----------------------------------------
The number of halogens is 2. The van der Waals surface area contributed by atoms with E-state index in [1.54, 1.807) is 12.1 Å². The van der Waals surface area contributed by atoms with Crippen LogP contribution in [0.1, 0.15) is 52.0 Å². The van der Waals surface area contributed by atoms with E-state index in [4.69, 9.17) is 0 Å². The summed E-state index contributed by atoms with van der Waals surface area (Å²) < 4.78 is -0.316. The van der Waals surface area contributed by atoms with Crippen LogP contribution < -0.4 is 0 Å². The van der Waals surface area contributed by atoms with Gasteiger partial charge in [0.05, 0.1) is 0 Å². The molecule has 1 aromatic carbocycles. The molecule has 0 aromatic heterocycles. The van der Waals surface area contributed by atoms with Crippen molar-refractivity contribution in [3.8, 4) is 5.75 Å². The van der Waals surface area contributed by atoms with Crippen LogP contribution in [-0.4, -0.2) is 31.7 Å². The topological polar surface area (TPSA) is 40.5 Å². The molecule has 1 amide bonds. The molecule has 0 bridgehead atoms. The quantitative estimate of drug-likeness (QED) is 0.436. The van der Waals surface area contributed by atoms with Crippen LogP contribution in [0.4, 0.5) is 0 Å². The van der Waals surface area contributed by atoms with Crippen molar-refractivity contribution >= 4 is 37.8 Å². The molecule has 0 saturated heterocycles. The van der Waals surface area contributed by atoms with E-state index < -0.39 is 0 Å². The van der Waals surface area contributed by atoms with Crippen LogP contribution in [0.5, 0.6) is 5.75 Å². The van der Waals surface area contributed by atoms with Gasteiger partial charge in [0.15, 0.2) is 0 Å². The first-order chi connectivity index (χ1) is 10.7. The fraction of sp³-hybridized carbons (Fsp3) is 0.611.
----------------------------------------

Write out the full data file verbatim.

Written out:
The number of halogens is 2. The van der Waals surface area contributed by atoms with E-state index in [1.54, 1.807) is 12.1 Å². The van der Waals surface area contributed by atoms with Crippen LogP contribution in [0.1, 0.15) is 52.0 Å². The van der Waals surface area contributed by atoms with E-state index in [4.69, 9.17) is 0 Å². The summed E-state index contributed by atoms with van der Waals surface area (Å²) < 4.78 is -0.316. The van der Waals surface area contributed by atoms with Crippen LogP contribution < -0.4 is 0 Å². The van der Waals surface area contributed by atoms with Gasteiger partial charge in [0.05, 0.1) is 0 Å². The molecule has 1 aromatic carbocycles. The molecule has 0 aromatic heterocycles. The van der Waals surface area contributed by atoms with Crippen molar-refractivity contribution in [3.8, 4) is 5.75 Å². The van der Waals surface area contributed by atoms with Crippen LogP contribution in [-0.4, -0.2) is 31.7 Å². The topological polar surface area (TPSA) is 40.5 Å². The molecule has 1 amide bonds. The molecule has 0 bridgehead atoms. The quantitative estimate of drug-likeness (QED) is 0.436. The van der Waals surface area contributed by atoms with Crippen LogP contribution in [0.4, 0.5) is 0 Å². The van der Waals surface area contributed by atoms with Crippen molar-refractivity contribution >= 4 is 37.8 Å². The molecule has 0 saturated heterocycles. The van der Waals surface area contributed by atoms with E-state index < -0.39 is 0 Å². The van der Waals surface area contributed by atoms with Crippen LogP contribution in [0.5, 0.6) is 5.75 Å². The van der Waals surface area contributed by atoms with Gasteiger partial charge in [0.15, 0.2) is 0 Å². The first-order chi connectivity index (χ1) is 10.7. The fraction of sp³-hybridized carbons (Fsp3) is 0.611.